Adam Simms, CEO of Price Simms Auto Group, which operates two San Francisco Bay area Volvo stores, said Volvo is promoting extreme positions in a business that evolves incrementally.
He cites Volvo affiliate Polestar as an example. Under the original plan for the brand, Polestar dealers would carry no vehicle inventory and instead receive customer-ordered cars for delivery. The EV brand has since pivoted, now offering dealers 10 vehicles to hold at their stores to satisfy impulse buyers.
“There are customers that want to order the car, and there are customers that want to drive the car, buy the car and take the car home,” said Simms, who operates two Polestar locations in the Bay area. “You’ve got to be able to embrace both — it’s not one or the other.”
But some Volvo dealers welcome the brand’s willingness to experiment.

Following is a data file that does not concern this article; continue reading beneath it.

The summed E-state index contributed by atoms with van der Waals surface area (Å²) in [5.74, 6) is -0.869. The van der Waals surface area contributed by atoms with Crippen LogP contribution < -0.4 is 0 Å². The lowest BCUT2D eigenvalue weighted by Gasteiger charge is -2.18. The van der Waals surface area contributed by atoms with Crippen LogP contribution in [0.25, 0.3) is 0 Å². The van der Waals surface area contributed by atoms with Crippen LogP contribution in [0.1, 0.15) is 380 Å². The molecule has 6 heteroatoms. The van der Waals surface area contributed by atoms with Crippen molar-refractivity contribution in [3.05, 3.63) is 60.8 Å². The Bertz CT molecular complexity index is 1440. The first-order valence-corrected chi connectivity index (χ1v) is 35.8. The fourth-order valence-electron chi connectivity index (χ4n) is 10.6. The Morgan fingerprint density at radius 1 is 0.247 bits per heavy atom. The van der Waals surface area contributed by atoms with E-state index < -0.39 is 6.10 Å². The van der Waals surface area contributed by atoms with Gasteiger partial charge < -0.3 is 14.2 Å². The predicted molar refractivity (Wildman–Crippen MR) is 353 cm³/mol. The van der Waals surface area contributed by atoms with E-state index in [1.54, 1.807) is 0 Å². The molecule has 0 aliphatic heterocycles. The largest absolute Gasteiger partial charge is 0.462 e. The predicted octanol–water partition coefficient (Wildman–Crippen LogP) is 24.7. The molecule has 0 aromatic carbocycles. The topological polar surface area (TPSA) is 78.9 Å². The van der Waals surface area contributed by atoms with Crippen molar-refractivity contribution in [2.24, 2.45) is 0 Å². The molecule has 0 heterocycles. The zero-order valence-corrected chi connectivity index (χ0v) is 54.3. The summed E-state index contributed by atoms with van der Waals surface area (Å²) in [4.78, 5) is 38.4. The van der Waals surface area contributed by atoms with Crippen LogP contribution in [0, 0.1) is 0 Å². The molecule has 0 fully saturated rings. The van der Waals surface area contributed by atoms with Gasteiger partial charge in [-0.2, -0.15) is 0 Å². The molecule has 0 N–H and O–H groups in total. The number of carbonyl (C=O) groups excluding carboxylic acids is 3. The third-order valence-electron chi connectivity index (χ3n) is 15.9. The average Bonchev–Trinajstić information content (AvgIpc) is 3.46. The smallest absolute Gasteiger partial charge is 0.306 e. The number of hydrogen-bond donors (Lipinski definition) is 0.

Volvo’s retail initiatives are attracting younger buyers, and making the brand “cool,” said Matthew Haiken, owner of New Jersey-based Prestige Collection, which operates two Volvo stores in East Hanover and Englewood.
“I love being a partner of a company willing to adapt,” Haiken said. “If we don’t try new things, then the third parties will take over. It’s resonating with customers.”
Volvo’s results bear out Haiken’s outlook. Volvo’s U.S. sales last year surged 57 percent from five years ago. The brand delivered 110,129 vehicles, the highest since 2006.